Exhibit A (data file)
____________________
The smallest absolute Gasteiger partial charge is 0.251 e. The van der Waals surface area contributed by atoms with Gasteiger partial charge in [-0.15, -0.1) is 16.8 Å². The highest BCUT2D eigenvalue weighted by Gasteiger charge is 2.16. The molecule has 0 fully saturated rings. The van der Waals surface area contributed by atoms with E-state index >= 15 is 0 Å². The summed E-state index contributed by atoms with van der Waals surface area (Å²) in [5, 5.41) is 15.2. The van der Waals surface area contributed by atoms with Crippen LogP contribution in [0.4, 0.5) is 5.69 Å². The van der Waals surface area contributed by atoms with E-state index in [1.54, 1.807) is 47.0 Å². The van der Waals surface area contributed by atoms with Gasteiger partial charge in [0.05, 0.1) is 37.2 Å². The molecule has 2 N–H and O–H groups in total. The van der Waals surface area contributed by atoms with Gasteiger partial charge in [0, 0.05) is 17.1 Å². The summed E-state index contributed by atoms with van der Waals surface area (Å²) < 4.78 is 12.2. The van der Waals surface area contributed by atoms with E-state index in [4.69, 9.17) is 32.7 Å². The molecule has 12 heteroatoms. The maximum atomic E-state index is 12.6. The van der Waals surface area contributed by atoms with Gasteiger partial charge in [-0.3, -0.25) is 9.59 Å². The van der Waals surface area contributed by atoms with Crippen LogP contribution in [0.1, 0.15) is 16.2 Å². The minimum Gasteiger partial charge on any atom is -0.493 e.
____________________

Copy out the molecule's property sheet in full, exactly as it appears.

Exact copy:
The smallest absolute Gasteiger partial charge is 0.251 e. The van der Waals surface area contributed by atoms with Gasteiger partial charge in [-0.15, -0.1) is 16.8 Å². The highest BCUT2D eigenvalue weighted by Gasteiger charge is 2.16. The molecule has 0 fully saturated rings. The van der Waals surface area contributed by atoms with E-state index >= 15 is 0 Å². The summed E-state index contributed by atoms with van der Waals surface area (Å²) in [5, 5.41) is 15.2. The van der Waals surface area contributed by atoms with Crippen LogP contribution in [0.4, 0.5) is 5.69 Å². The van der Waals surface area contributed by atoms with E-state index in [1.54, 1.807) is 47.0 Å². The van der Waals surface area contributed by atoms with Gasteiger partial charge in [0.05, 0.1) is 37.2 Å². The molecule has 2 N–H and O–H groups in total. The van der Waals surface area contributed by atoms with Gasteiger partial charge in [0, 0.05) is 17.1 Å². The summed E-state index contributed by atoms with van der Waals surface area (Å²) < 4.78 is 12.2. The van der Waals surface area contributed by atoms with E-state index in [4.69, 9.17) is 32.7 Å². The molecule has 12 heteroatoms. The maximum atomic E-state index is 12.6. The van der Waals surface area contributed by atoms with Gasteiger partial charge in [-0.3, -0.25) is 9.59 Å². The van der Waals surface area contributed by atoms with Crippen LogP contribution in [0.1, 0.15) is 16.2 Å². The minimum Gasteiger partial charge on any atom is -0.493 e.